That year, the British government declared Gruinard Island off limits to man or beast. For the next four decades, signs along the coastal edge warned any landing parties away.

Periodically, scientists in protective suits would venture onto the island to confirm that it was still contaminated. Each year, the government updated the warning on the markers to reflect the current year.

One of the men who changed the signs was John Gunn, now in his 80s. He was one of few who regularly visited the island over the years, an experience he speaks about reluctantly.

The island visitor speaks

`I DIDN'T much care what they were doing on the island,'' he says. ``It didn't matter to us at all. Nobody here worried about it. Not a single person.''

One woman from the village, however - who asked not to be named - disagreed: ``Certainly people worried about it. And they were right to worry.''

She, for example, wondered what would happen if sea gulls had carried contaminated soil from the island to the mainland.

``If there was birds flying from the island over here, they never did no harm,'' says Mr. Gunn.

He says that rabbits thrived on the island over the years. But he allows that he never worried, because ``The rabbits, they couldn't swim.''

Over the years, the British government abandoned both chemical and biological weapons, and today it prohibits anything other than defensive research.

The once-isolated north of Scotland became a tourist mecca, and Gruinard became a greater embarrassment for successive British governments.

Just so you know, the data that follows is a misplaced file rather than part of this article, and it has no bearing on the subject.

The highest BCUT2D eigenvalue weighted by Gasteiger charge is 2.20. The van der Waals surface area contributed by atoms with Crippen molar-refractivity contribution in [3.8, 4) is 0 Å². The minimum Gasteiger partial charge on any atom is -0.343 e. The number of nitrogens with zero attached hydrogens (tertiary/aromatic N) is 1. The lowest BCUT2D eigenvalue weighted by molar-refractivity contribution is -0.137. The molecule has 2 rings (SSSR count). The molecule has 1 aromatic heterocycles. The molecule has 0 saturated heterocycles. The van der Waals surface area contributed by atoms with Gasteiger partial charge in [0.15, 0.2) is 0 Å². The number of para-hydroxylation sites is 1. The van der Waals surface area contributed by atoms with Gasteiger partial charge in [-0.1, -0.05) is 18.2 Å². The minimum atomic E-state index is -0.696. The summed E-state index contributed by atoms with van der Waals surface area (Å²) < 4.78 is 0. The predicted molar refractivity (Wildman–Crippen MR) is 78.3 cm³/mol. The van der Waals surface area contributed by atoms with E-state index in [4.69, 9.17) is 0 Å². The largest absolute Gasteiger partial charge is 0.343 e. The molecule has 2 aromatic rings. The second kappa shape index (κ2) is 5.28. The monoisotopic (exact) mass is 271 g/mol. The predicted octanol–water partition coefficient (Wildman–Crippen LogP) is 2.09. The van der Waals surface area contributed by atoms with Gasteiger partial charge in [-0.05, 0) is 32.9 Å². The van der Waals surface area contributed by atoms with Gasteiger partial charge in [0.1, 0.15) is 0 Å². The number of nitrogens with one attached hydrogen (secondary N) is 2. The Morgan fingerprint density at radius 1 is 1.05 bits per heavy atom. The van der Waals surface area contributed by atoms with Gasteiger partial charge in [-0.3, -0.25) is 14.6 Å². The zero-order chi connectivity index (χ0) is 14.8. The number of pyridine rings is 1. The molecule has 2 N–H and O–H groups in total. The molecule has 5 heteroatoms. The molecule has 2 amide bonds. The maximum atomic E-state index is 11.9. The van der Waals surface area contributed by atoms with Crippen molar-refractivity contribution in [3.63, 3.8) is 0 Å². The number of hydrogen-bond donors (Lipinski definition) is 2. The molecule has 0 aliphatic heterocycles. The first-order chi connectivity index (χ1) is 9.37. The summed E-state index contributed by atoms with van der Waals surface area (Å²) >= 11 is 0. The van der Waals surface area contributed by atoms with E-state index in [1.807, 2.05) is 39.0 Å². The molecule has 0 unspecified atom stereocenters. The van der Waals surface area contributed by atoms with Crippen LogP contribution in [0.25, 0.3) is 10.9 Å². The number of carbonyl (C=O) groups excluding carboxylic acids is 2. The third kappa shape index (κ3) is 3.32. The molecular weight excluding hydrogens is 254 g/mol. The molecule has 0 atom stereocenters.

In the late 1970s, scientists determined that only three or four of Gruinard's 550 acres were contaminated. During the 1980s, researchers determined that a solution of formaldehyde and sea water would kill the remaining spores.

The nongovernmental Royal Conservation Society, at the invitation of the British Defense Ministry, appointed a watchdog committee to oversee the decontamination effort and ensure that the island was rendered safe. In 1986, a contractor laid a grid of 30 miles of drip hoses to douse the contaminated areas. Afterward, soil samples were taken, in some places down to bedrock.

The result, says Graham Pearson, the current head of the official British Chemical Defense Establishment, at Porton Down, was that ``the treatment was by and large effective.''

Life returns to island

TO prove the point, local sheep farmer Angus Renwick was invited to graze some of his herd on Gruinard Island from May to October of 1987. The animals were monitored by veterinarians; none contracted anthrax.

``They flourished being over there,'' says Mr. Renwick's wife, Nancy.

Mr. Renwick will not talk to reporters about his experiences on the island. But his wife says he and their son found Gruinard a pleasant place. ``There was rabbits over there, and a duck with her young family.''

In May of this year, the British Defense Ministry declared Gruinard safe for normal use, and offered the island back to the original owners, a family trust, for the 1941 purchase price of 500 ($915 at today's exchange).

Today, the island is remarkable mainly for its rugged beauty. The last two patches of land to be decontaminated are greener than the rest of the island. But that is likely to change as the native flora reclaims the land. Then there are likely to be few visual reminders that this island was an early victim of the effort to wage war by biological means.

But it could take longer for the cloud of secrecy and controversy that enveloped Gruinard to dissipate. Even now, many of the locals refer to it only as ``Anthrax'' Island.

``They say it's safe now,'' says Ronald Mosey.

``I don't know....''